I then saw the brave Cols. Cantwell and Zeigler struggling to rally their broken regiments on the rear of the forest, out of which they had been driven, and sent two of my aids to assist them and assure them of immediate support. They soon rallied their men, and charged again and again up to the railroad, but they were driven back each time with great loss. I then sent the Second Virginia to their support, directing it to approach the railroad at the point on the left of my other regiments, where the woods ended, but they were met by such a destructive fire from a large rebel force that they were soon thrown into confusion, and fell back in disorder. The enemy now came out in overwhelming numbers.

Gen. Carl Schurz had been obliged to retire with two brigades an hour before, and then the whole rebel force was turned against my brigade. My brave lads were dashed back before the storm of bullets like chaff before the tempest. I then ordered my reserve battery into position a short distance to the rear; five guns got into position, and commenced mowing the rebels with grape and canister, but before the sixth gun could get into position one of the wheel-horses was shot dead. I ordered them, however, to unlimber where they were, and pour in grape and canister, which they did with fine effect. My reserve regiment, the Third Virginia, now opened with telling effect.

Col. Cantwell, of the Eighty-second Ohio, was shot through the brain and instantly killed, while trying to rally his men during the thickest of the fight.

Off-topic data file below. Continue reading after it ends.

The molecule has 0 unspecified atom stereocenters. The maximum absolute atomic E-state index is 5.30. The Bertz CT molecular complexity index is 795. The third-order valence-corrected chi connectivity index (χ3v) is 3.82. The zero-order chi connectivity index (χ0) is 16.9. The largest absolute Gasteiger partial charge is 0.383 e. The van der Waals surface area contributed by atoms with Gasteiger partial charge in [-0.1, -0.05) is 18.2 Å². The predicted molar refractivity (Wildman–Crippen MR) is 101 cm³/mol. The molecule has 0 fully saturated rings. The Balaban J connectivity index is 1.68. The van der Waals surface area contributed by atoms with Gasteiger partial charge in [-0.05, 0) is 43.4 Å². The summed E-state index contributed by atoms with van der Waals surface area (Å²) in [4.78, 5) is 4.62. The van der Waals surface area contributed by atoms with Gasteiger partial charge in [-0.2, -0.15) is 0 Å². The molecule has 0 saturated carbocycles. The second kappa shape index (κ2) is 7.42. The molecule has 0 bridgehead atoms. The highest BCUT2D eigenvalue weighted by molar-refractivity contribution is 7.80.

While the storm was raging the fiercest, Gen. Stahl came to me and reported that he had been sent by Gen. Schenck to support me. He inquired where he should place his brigade. I told him on my left, and help to support my battery. He then returned to his brigade, and that was the last I saw of him or his troops during the day. I was then left wholly unsupported, except by a portion of a Pennsylvania regiment, which I found on the field, and which stood by me bravely for the next hour or two. I then rallied my reserve regiment and the fragments of the others, in the woods near my battery, and sent out a strong party of skirmishers to keep the enemy at bay, while another party went forward without arms to get off as many of our dead and wounded as possible. I maintained my ground, skirmishing, and occasionally firing by battalion, during the greater part of the afternoon.

Toward evening, Gen. Grover coming up with his New-England brigade, I saw him forming line to attack the rebel stronghold in the same place I had been all day. I advised him to form line more toward the left and charge bayonets on arriving at the railroad track, which his brigade executed with such telling effect as to drive the rebels in crowds before their bayonets. Meanwhile I gathered the remnant of my brigade